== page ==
This week offers multiple opportunities to get a good look at the red planet.
On Wednesday (December 7), the full moon will be in close proximity to bright Mars in an event known as the lunar occultation. And on Thursday (December 8), Mars will be in opposition, which means that in Earth’s sky, it will be directly opposite the sun. These events also coincide with Mars being near perigee (its closest point to Earth), occurred on November 30.
The perfect storm of astronomical events means it’s a wonderful week to observe Mars in the night sky, appearing larger and brighter than usual and making itself easy to spot next to a cold full Moon. And even if you have cloudy skies or can’t get outside, you’re still in luck: there are plenty of opportunities to see Mars at its best this week thanks to several free live streams online.
Related: Mars in opposition will meet the full moon next week (December 7). Here’s how to see it
Read more: Full Moon December 2022: Cold Moon Overshadows Mars
How to see Mars in person this week
For many parts of North America, Europe, and parts of North Africa, the lunar occultation will be visible in the night sky on December 7-8.
The show begins about an hour after sunset in the constellation Taurus on Dec. 7 for North American skywatchers as the full moon and Mars approach (in Europe, the event will occur just before sunrise). sun on December 8). Depending on where you are, the red planet will then disappear behind the moon before reappearing an hour later.
Sky and Telescope has put together a guide to when and where you can see Mars (opens in a new tab)disappear behind the moon this week during the lunar occultation.
Livestream from Griffith Observatory on the Lunar Occultation of Mars
On Wednesday, December 7, the Griffith Observatory in Los Angeles, California will host a free online live stream (opens in a new tab) of the lunar occultation of Mars. The broadcast will begin at 9:00 p.m. EST (02:00 GMT on December 8), weather permitting. Mars will disappear behind the Moon at 9:31 p.m. EST (02:31 GMT) and reappear an hour later.
The observatory will also upload an accelerated recording of the event on Thursday, December 8 at 11:00 a.m. EST (16:00 GMT).
McDonald Observatory livestream of March to Opposition
McDonald Observatory at the University of Texas at Austin, in conjunction with Lowell Observatory in Arizona, will host a Mars to Opposition live stream. The broadcast begins Thursday, December 8 at 9:00 p.m. EST (02:00 GMT on December 9) and can be found on the McDonald Observatory YouTube channel (opens in a new tab).
Hosts from both observatories will provide commentary during the event that will include discussions of Martian geology and history as well as spaceflight missions to the Red Planet. Weather permitting, the live stream will include live views of Mars opposite telescopes from both observing sites.
The livestream of the Mars-occulting moon virtual telescope project to the opposition
The Virtual Telescope Project (opens in a new tab) will host a free livestream of the moon obscuring Mars in opposition. The broadcast will begin at 10:00 p.m. EST on Thursday (03:00 GMT on December 9) and can be found on the project’s YouTube channel. (opens in a new tab).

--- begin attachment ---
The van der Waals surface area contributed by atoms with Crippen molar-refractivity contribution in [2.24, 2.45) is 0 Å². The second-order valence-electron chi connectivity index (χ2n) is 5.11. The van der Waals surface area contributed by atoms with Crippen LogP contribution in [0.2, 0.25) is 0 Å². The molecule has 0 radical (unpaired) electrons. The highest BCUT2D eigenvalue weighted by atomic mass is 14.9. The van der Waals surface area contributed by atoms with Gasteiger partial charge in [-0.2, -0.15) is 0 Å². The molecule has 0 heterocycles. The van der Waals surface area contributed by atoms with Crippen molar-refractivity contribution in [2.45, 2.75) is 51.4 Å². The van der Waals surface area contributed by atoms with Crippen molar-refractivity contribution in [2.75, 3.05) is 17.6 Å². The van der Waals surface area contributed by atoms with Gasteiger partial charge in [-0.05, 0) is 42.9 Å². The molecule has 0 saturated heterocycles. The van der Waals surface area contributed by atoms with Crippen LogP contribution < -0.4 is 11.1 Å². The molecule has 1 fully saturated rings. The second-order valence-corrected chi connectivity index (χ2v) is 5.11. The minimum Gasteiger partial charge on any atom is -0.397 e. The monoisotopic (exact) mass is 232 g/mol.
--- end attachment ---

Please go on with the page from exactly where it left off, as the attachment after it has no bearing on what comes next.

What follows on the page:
What does it mean when Mars is in opposition?
When astronomers say a planet is in opposition, it means that the planet, Earth, and the sun are all in a straight line, with Earth in the middle. This arrangement means that the planet is literally opposite the sun, hence the term “opposition”, making the planet appear brightly lit from our vantage point on Earth.
When the Red Planet is in opposition, it is much brighter than usual and therefore much easier to see in the night sky. This event only happens every 26 months, and the planet’s elliptical orbit means that during some oppositions, Mars is closer to Earth than others.
During this week’s opposition, Mars will be closer to Earth than it will be until 2033. The Royal Astronomical Society has put together a great explainer (opens in a new tab) about the event, including the video below.
What is a Lunar Occultation of Mars?
The word “occult” means to conceal or hide from view; When astronomers refer to an occultation, they mean an event in which one celestial object passes in front of another from an observer’s perspective, hiding the object behind it. In the case of Mars’ lunar occultation this week, this means that from Earth, the moon will appear to conceal or “cover” the Red Planet. For many viewers, Mars will disappear behind the Moon for about an hour before reappearing.
There are enough occultations throughout a given year for there to be an international occultation synchronization association (opens in a new tab) which provides detailed information such as the exact locations and times of other occultations.
The Griffith Observatory released an explanatory video (opens in a new tab) of the event below.
Read more: What is an occultation?
Whether you’re new to skywatching or have been doing it for years, make sure you don’t miss our guides to the best binoculars and telescopes to see the Mars occultation and other amazing things in the world. night sky. To capture the best images of Mars or the Moon, check out our recommendations on the best cameras for astrophotography and the best lenses for astrophotography.
Editor’s note: If you take a great photo of Mars during lunar opposition or occultation and want to share it with Space.com readers, send your photo(s), comments, and name and location to firstname.lastname@example.org.
#Watch #Opposition #Mars #Pass #Moon #Week #Free #Webcasts